The real reasons why living costs are still going up

 
Ryan Bourne
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ED MILIBAND is said to want to fight the next election on the issue of living standards. This week a report by the Resolution Foundation gave him the intellectual ammunition he needed. It highlighted how income growth for middle and low income households will be constrained by technological and global pressures and the continued structural adaptation of our economy. Without fast growth, living standards for this group will decline.

Some of the proposed solutions were sensible. A “winner-takes-all” global economy requires our young to be appropriately skilled, and adaptable to the fast moving pace of technological changes. And our tax and benefits system certainly has perverse effects on work incentives that need to be addressed.

Other recommendations are misguided – a beefed up Low Pay Commission and pressure for a “living wage” sound appealing, but will add to business costs and continue to exclude many from the jobs market altogether.

But the most frustrating part of the report was that it focused heavily on income and employment, but didn’t emphasise the other determinant of living standards: the cost of living. As such, it gave a rather one-sided view of how affordability could be dealt with, usually involving taxpayer support.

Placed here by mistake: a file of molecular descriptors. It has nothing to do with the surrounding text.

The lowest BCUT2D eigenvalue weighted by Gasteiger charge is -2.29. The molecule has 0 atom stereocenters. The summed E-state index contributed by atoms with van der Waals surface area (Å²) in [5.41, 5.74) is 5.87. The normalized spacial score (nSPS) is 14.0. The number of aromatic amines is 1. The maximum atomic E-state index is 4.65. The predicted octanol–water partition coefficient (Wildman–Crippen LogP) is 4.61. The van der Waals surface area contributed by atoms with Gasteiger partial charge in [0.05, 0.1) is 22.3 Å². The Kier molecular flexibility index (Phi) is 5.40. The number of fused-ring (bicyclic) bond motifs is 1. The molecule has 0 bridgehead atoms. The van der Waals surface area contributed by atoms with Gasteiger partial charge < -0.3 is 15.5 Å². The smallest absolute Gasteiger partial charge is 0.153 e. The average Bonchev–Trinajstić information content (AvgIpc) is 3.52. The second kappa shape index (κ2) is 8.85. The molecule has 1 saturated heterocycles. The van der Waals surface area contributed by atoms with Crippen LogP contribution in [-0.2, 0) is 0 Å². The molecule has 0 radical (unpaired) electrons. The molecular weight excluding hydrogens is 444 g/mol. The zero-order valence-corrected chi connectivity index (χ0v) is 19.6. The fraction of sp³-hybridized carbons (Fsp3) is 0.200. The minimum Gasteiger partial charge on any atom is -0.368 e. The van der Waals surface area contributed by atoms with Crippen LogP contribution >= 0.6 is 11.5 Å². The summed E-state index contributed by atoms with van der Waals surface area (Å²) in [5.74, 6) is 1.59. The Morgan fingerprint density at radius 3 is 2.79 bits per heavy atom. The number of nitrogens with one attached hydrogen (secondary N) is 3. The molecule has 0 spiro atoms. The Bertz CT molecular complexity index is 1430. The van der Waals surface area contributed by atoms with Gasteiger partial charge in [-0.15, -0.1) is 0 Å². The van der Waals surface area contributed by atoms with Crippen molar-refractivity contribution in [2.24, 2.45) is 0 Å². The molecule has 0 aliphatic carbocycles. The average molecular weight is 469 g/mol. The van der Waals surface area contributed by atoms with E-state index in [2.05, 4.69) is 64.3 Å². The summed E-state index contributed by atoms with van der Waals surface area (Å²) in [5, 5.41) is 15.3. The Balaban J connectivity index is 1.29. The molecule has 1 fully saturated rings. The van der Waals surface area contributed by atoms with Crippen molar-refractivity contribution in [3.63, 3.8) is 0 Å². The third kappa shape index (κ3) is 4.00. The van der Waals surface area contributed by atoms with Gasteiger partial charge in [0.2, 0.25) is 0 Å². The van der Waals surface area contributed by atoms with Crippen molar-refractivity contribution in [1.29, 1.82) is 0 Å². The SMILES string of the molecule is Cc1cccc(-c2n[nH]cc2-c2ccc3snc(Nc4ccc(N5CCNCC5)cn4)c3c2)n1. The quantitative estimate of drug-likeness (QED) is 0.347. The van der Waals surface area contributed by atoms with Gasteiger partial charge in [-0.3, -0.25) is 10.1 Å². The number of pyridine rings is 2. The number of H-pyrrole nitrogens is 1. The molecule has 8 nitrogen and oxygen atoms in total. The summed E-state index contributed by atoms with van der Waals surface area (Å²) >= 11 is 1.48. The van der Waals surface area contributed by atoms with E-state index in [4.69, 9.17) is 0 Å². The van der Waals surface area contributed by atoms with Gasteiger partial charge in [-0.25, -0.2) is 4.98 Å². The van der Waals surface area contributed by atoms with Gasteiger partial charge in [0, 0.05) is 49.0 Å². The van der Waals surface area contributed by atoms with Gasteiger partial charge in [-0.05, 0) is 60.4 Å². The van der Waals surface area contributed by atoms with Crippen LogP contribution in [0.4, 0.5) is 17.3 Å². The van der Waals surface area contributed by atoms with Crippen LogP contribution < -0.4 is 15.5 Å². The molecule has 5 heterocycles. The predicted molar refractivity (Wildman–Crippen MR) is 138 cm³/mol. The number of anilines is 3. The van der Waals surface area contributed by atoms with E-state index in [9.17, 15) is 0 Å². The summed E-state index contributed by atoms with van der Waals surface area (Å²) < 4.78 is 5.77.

Take childcare. The report notes that childcare is unaffordable for many. Its solution: more public subsidy for childcare paid for by cutting other spending elsewhere. But this ignores the supply-side factors that have driven increased costs.

Since the mid-1990s, the number of child minders has fallen by nearly 50 per cent, after the last Labour government ramped up red tape, the costs of training, and the bureaucracy associated with being registered. Countless good child minders gave up and many potential new entrants were deterred by the hurdles. Now the £7bn in government subsidies for child care restrict consumer choice by distorting the market towards day care centres.

Childcare is an obvious example of how state control begets state control, with the unintended consequence of driving up cost. Numerous state policies affect our everyday lives and living costs: housing (where restrictive planning laws and housing benefit increase prices), energy (where green policies drive up energy bills), and fuel (where governments have escalated duties).

Globalisation and innovation are unforgiving, and will lead to large structural changes in economies around the world. Policymakers have to address symptoms of the wealth generation process by enabling the conditions for fast adaptation. But it’s vital we understand wages alone don’t represent our living standards – they are also determined by what we can afford.

The fact that a large proportion of our wages go to industries heavily- regulated or controlled by government should tell us something. Free-market, pro-competition policies will do more for living standards than self-defeating tinkering.

Ryan Bourne is head of economic research at the Centre for Policy Studies.